Incidents in the Life of a Slave Girl By Harriet A. Jacobs Chapters 17-20

I had not seen Betty since morning. Now I heard her softly turning the key. As soon as she entered, I clung to her, and begged her to let me know whether my children were dead, or whether they were sold; for I had seen their spirits in my room, and I was sure something had happened to them. "Lor, chile," said she, putting her arms round me, "you's got de high-sterics. I'll sleep wid you to-night, 'cause you'll make a noise, and ruin missis. Something has stirred you up mightily. When you is done cryin, I'll talk wid you. De chillern is well, and mighty happy. I seed 'em myself. Does dat satisfy you? Dar, chile, be still! Somebody vill hear you." I tried to obey her. She lay down, and was soon sound asleep; but no sleep would come to my eyelids.

At dawn, Betty was up and off to the kitchen. The hours passed on, and the vision of the night kept constantly recurring to my thoughts. After a while I heard the voices of two women in the entry. In one of them I recognized the housemaid. The other said to her, "Did you know Linda Brent's children was sold to the speculator yesterday. They say ole massa Flint was mighty glad to see 'em drove out of town; but they say they've come back agin. I 'spect it's all their daddy's doings. They say he's bought William too. Lor! how it will take hold of ole massa Flint! I'm going roun' to aunt Marthy's to see 'bout it."

I bit my lips till the blood came to keep from crying out. Were my children with their grandmother, or had the speculator carried them off? The suspense was dreadful. Would Betty never come, and tell me the truth about it? At last she came, and I eagerly repeated what I had overheard. Her face was one broad, bright smile. "Lor, you foolish ting!" said she. "I'se gwine to tell you all 'bout it. De gals is eating thar breakfast, and missus tole me to let her tell you; but, poor creeter! t'aint right to keep you waitin', and I'se gwine to tell you. Brudder, chillern, all is bought by de daddy! I'se laugh more dan nuff, tinking 'bout ole massa Flint. Lor, how he vill swar! He's got ketched dis time, any how; but I must be getting out o' dis, or dem gals vill come and ketch me."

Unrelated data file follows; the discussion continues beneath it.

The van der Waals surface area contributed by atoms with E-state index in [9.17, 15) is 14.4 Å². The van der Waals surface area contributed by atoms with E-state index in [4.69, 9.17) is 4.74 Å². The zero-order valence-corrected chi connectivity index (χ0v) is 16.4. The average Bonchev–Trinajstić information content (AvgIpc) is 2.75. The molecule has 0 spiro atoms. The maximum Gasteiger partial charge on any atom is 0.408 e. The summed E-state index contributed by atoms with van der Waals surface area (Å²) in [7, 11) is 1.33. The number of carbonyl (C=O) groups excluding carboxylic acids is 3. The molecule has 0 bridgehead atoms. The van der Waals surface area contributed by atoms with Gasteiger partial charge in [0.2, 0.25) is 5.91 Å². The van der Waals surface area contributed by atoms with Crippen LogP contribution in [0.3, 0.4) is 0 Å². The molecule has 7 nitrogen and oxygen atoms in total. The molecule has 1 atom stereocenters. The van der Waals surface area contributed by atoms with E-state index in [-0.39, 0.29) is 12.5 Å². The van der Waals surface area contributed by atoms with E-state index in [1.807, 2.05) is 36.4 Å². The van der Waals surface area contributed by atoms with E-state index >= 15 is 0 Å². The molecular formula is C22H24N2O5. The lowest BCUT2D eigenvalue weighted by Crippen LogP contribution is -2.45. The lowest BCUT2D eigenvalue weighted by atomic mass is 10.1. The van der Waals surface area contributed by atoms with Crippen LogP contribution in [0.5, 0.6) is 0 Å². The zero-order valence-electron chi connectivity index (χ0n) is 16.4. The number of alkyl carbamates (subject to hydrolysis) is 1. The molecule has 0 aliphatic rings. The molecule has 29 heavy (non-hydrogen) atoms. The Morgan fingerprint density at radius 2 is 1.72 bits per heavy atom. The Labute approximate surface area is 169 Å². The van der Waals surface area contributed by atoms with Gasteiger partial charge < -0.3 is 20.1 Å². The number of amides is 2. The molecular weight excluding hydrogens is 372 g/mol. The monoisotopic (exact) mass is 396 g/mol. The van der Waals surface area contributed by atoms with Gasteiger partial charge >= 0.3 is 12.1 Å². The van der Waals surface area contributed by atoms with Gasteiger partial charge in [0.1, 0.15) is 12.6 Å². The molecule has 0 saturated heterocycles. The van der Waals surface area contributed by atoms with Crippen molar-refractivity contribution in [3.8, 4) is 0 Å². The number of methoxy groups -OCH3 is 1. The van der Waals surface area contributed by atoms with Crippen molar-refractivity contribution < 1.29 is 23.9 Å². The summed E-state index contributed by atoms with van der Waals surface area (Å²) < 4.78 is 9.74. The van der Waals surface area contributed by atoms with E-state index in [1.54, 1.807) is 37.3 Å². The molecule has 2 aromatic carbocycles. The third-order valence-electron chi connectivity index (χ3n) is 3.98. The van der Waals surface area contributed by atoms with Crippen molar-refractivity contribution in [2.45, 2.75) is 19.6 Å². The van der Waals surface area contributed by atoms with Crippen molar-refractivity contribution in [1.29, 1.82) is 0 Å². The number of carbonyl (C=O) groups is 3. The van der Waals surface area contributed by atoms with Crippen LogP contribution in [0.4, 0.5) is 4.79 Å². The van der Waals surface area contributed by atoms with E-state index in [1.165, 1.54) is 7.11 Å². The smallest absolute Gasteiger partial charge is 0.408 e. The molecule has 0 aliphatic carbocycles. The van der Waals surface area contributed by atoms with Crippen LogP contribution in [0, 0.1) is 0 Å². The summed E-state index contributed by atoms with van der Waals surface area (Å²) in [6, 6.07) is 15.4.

Betty went off laughing; and I said to myself, "Can it be true that my children are free? I have not suffered for them in vain. Thank God!"

Great surprise was expressed when it was known that my children had returned to their grandmother's. The news spread through the town, and many a kind word was bestowed on the little ones.

Dr. Flint went to my grandmother's to ascertain who was the owner of my children, and she informed him. "I expected as much," said he. "I am glad to hear it. I have had news from Linda lately, and I shall soon have her. You need never expect to see her free. She shall be my slave as long as I live, and when I am dead she shall be the slave of my children. If I ever find out that you or Phillip had anything to do with her running off I'll kill him. And if I meet William in the street, and he presumes to look at me, I'll flog him within an inch of his life. Keep those brats out of my sight!"

As he turned to leave, my grandmother said something to remind him of his own doings. He looked back upon her, as if he would have been glad to strike her to the ground.

I had my season of joy and thanksgiving. It was the first time since my childhood that I had experienced any real happiness. I heard of the old doctor's threats, but they no longer had the same power to trouble me. The darkest cloud that hung over my life had rolled away. Whatever slavery might do to me, it could not shackle my children. If I fell a sacrifice, my little ones were saved. It was well for me that my simple heart believed all that had been promised for their welfare. It is always better to trust than to doubt.

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After Linda escapes from Mr. Flint's plantation, her relatives advise her to do what?